It appears that Castro’s “Cyber Expert,” the infamous Eddy Fontes, is about as much of an expert on technology as our own “Cuba Experts” are on Cuba.
Here is a technological take-down of Fontes’ supposed “Cyber Expert” designation:
Is this man a specialist in cybernetic counterintelligence?
A 53 minute video of Eduardo Fontes Suárez giving a presentation on the US attempts at cyber war against Cuba was recently leaked and put online. I won’t say more about that because you can read an excellent discussion of its content and likely authenticity here. You can also read a transcript in English or in Spanish.
I will focus on the part of the talk during which Fontes Suárez, who is a “specialist in cybernetic counterintelligence,” describes a plot by the US to smuggle ten BGAN satellite terminals into Cuba on order to provide unfettered Internet access by NGOs, bloggers and others.
Fontes Suárez seems to have little knowledge of the technology he is describing, which leads him to grossly overstate its capability.
Fontes Suárez says there are “10 BGAN terminals in different parts of the country” and “These ten terminals are around wireless networks which already existed”. Wow — ten pre-existing wireless networks with unfettered Internet access sounds like it might be a big deal, but let’s look further.
How big are these ten wireless networks? The fastest BGAN terminal is capable of “up to” 492 kbps and subject to the usual high latency of a satellite link. So these “wireless networks” are actually just WiFi hot spots with users sharing a slow, high-latency connection. One user may be able to watch a Netflix video or carry on a VoIP conversation, but if there were, say three or four, they would be restricted to very slow Web surfing or text applications.
Fontes Suárez also refers to people sitting at home and seeing a message pop up that says “you’re connected to the Internet.” He envisions them as pleasantly surprised and happily “logging on” and starting to search, surf and download. Given this description, I get the feeling that he has never used WiFi.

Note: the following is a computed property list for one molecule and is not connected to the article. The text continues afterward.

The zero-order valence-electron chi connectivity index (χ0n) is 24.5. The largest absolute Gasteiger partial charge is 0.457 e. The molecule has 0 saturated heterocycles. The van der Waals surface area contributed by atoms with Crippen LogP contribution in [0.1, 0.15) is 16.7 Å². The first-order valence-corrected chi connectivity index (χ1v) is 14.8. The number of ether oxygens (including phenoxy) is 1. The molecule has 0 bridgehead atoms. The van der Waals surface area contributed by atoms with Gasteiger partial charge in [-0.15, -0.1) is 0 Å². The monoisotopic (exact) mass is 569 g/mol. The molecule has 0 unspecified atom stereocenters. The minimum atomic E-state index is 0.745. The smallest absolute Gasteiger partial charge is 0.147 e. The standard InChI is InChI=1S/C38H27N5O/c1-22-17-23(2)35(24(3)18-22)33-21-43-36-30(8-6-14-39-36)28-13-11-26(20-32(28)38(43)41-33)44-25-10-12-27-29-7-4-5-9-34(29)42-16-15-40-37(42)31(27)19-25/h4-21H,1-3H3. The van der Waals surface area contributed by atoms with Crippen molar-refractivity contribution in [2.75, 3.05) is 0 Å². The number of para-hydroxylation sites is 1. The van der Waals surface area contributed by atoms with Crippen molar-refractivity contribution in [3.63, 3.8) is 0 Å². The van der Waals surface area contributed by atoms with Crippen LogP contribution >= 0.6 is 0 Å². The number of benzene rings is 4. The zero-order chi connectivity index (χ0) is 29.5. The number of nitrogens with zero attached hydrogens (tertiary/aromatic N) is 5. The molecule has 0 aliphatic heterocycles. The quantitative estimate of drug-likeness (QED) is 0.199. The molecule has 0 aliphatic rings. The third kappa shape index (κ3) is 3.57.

He goes on to talk about connecting 25-30 machines using WiFi. For a start, 492 kbps/25 = 20 kbps. Web sites are unusable at that speed. He goes on to say the 25-30 machines can be spread out over a half mile to a mile. WiFi is designed for small, local area networks. A WiFi link connecting only one user who was half a mile away would take large antennas with line of sight visibility. Even if the 25 machines were in the same room as the access point, the contention for the limited number of WiFi channels and the access point protocols would slow them to a crawl.
He says the minimum number of users of a BGAN terminal is five. Is there a minimum? Does the equipment refuse to work if there are only four users? When BGAN speaks of five users, they are all assumed to be in the same room as or very close to the base station. If there were five users, remember that they would be sharing a high-latency link of “up to” 492 kbps.
Fontes Suárez also asserts that “in Havana there are thousands of wireless computers connected in any neighborhood, from Playa to San Miguel del Padron” and that kids are using them to play games and university students are using them to study collaboratively. Ten BGAN links in different parts of the country would not be of much use to these “thousands” of computers.
I do not know how widespread WiFi is in Havana or elsewhere in Cuba, but I am skeptical of this image of somewhat ubiquitous WiFi in homes and university dorms. I do know that computer ownership and Internet connection rates are low in Cuba. I also know that there would be little reason to have a WiFi access point that was connected to the Internet via a dial-up line.
It also seems that one must register a WiFi LAN. At the MIC Web site, under the heading “Wireless Networks,” we see that registration is required:
Los equipos y dispositivos auxiliares que componen estos sistemas están sujetos a la obtención de un certificado de homologación otorgado por el Ministerio de la Informática y las Comunicaciones (MIC), y podrán ser sometidos a los procedimientos de medición y comprobación de sus parámetros por los laboratorios que designe ese ministerio.The application form is here. (Note that it describes the radios as spread spectrum in frequency band 2456 to 2482 MHz. The frequency is not exactly WiFi — this may be a typo or indicate some non-standard technology). Does anyone know whether this registration requirement is actually enforced?
Finally, Fontes Suárez claims that BGAN terminals use “linear transmission,” which he claims is difficult to detect and it surely sounds nefarious, but what does that piece of snow/jargon mean?
Some have questioned the authenticity of this leak – it may be a plant. One never knows, but it is hard for me to believe that Fontes Suárez is a specialist in cybernetic counterintelligence.